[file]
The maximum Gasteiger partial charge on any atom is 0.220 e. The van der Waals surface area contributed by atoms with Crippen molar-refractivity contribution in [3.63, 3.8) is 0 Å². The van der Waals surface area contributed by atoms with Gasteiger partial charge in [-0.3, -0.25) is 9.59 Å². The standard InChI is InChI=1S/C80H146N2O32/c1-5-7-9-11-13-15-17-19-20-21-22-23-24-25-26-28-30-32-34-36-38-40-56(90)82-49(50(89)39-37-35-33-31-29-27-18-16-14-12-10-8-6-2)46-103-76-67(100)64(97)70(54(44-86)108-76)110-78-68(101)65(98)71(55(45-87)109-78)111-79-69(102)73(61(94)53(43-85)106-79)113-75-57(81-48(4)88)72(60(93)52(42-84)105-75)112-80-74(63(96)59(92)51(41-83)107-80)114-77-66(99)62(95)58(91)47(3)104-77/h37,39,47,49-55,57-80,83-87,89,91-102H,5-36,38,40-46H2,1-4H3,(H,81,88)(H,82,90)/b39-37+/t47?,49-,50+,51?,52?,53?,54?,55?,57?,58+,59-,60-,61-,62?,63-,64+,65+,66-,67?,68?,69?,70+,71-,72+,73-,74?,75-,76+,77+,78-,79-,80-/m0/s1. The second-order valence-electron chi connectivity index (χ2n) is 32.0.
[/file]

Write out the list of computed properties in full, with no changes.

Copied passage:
The maximum Gasteiger partial charge on any atom is 0.220 e. The van der Waals surface area contributed by atoms with Crippen molar-refractivity contribution in [3.63, 3.8) is 0 Å². The van der Waals surface area contributed by atoms with Gasteiger partial charge in [-0.3, -0.25) is 9.59 Å². The standard InChI is InChI=1S/C80H146N2O32/c1-5-7-9-11-13-15-17-19-20-21-22-23-24-25-26-28-30-32-34-36-38-40-56(90)82-49(50(89)39-37-35-33-31-29-27-18-16-14-12-10-8-6-2)46-103-76-67(100)64(97)70(54(44-86)108-76)110-78-68(101)65(98)71(55(45-87)109-78)111-79-69(102)73(61(94)53(43-85)106-79)113-75-57(81-48(4)88)72(60(93)52(42-84)105-75)112-80-74(63(96)59(92)51(41-83)107-80)114-77-66(99)62(95)58(91)47(3)104-77/h37,39,47,49-55,57-80,83-87,89,91-102H,5-36,38,40-46H2,1-4H3,(H,81,88)(H,82,90)/b39-37+/t47?,49-,50+,51?,52?,53?,54?,55?,57?,58+,59-,60-,61-,62?,63-,64+,65+,66-,67?,68?,69?,70+,71-,72+,73-,74?,75-,76+,77+,78-,79-,80-/m0/s1. The second-order valence-electron chi connectivity index (χ2n) is 32.0.